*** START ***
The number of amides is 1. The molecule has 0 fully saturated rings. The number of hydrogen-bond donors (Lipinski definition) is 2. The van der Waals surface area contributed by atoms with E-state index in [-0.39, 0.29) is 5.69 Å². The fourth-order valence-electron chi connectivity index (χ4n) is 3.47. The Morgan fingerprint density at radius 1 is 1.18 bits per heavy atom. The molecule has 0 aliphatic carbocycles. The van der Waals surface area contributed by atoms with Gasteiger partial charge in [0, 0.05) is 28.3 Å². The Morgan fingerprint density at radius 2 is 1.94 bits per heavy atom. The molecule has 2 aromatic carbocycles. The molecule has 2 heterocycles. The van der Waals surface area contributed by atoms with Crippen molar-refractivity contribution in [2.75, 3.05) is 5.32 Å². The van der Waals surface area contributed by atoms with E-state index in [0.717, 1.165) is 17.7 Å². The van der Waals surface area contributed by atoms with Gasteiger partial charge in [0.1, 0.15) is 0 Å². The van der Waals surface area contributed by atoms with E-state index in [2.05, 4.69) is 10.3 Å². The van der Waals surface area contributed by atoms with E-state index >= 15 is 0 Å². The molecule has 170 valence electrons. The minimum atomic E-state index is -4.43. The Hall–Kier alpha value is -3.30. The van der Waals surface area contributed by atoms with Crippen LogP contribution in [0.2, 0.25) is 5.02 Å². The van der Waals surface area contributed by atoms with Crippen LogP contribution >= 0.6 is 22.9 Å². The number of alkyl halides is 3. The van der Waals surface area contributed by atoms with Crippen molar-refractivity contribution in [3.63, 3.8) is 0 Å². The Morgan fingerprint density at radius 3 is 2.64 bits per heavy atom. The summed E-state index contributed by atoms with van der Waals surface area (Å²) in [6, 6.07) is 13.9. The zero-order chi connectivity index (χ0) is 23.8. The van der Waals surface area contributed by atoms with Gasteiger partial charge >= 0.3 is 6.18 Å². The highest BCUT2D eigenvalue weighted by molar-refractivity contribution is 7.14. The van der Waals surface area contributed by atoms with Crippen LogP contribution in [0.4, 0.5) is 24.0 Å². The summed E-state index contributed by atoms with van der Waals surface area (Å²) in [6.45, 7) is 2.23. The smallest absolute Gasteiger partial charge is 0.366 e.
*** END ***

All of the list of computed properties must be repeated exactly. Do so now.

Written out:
The number of amides is 1. The molecule has 0 fully saturated rings. The number of hydrogen-bond donors (Lipinski definition) is 2. The van der Waals surface area contributed by atoms with E-state index in [-0.39, 0.29) is 5.69 Å². The fourth-order valence-electron chi connectivity index (χ4n) is 3.47. The Morgan fingerprint density at radius 1 is 1.18 bits per heavy atom. The molecule has 0 aliphatic carbocycles. The van der Waals surface area contributed by atoms with Gasteiger partial charge in [0, 0.05) is 28.3 Å². The Morgan fingerprint density at radius 2 is 1.94 bits per heavy atom. The molecule has 2 aromatic carbocycles. The molecule has 2 heterocycles. The van der Waals surface area contributed by atoms with Crippen molar-refractivity contribution in [2.75, 3.05) is 5.32 Å². The van der Waals surface area contributed by atoms with E-state index in [0.717, 1.165) is 17.7 Å². The van der Waals surface area contributed by atoms with Gasteiger partial charge in [0.1, 0.15) is 0 Å². The van der Waals surface area contributed by atoms with E-state index in [2.05, 4.69) is 10.3 Å². The van der Waals surface area contributed by atoms with E-state index >= 15 is 0 Å². The molecule has 170 valence electrons. The minimum atomic E-state index is -4.43. The Hall–Kier alpha value is -3.30. The van der Waals surface area contributed by atoms with Crippen LogP contribution in [0.2, 0.25) is 5.02 Å². The van der Waals surface area contributed by atoms with Crippen LogP contribution >= 0.6 is 22.9 Å². The number of alkyl halides is 3. The van der Waals surface area contributed by atoms with Crippen molar-refractivity contribution in [3.63, 3.8) is 0 Å². The Morgan fingerprint density at radius 3 is 2.64 bits per heavy atom. The summed E-state index contributed by atoms with van der Waals surface area (Å²) in [6, 6.07) is 13.9. The zero-order chi connectivity index (χ0) is 23.8. The van der Waals surface area contributed by atoms with Gasteiger partial charge >= 0.3 is 6.18 Å². The highest BCUT2D eigenvalue weighted by molar-refractivity contribution is 7.14. The van der Waals surface area contributed by atoms with Crippen LogP contribution in [0.4, 0.5) is 24.0 Å². The summed E-state index contributed by atoms with van der Waals surface area (Å²) in [6.45, 7) is 2.23. The smallest absolute Gasteiger partial charge is 0.366 e.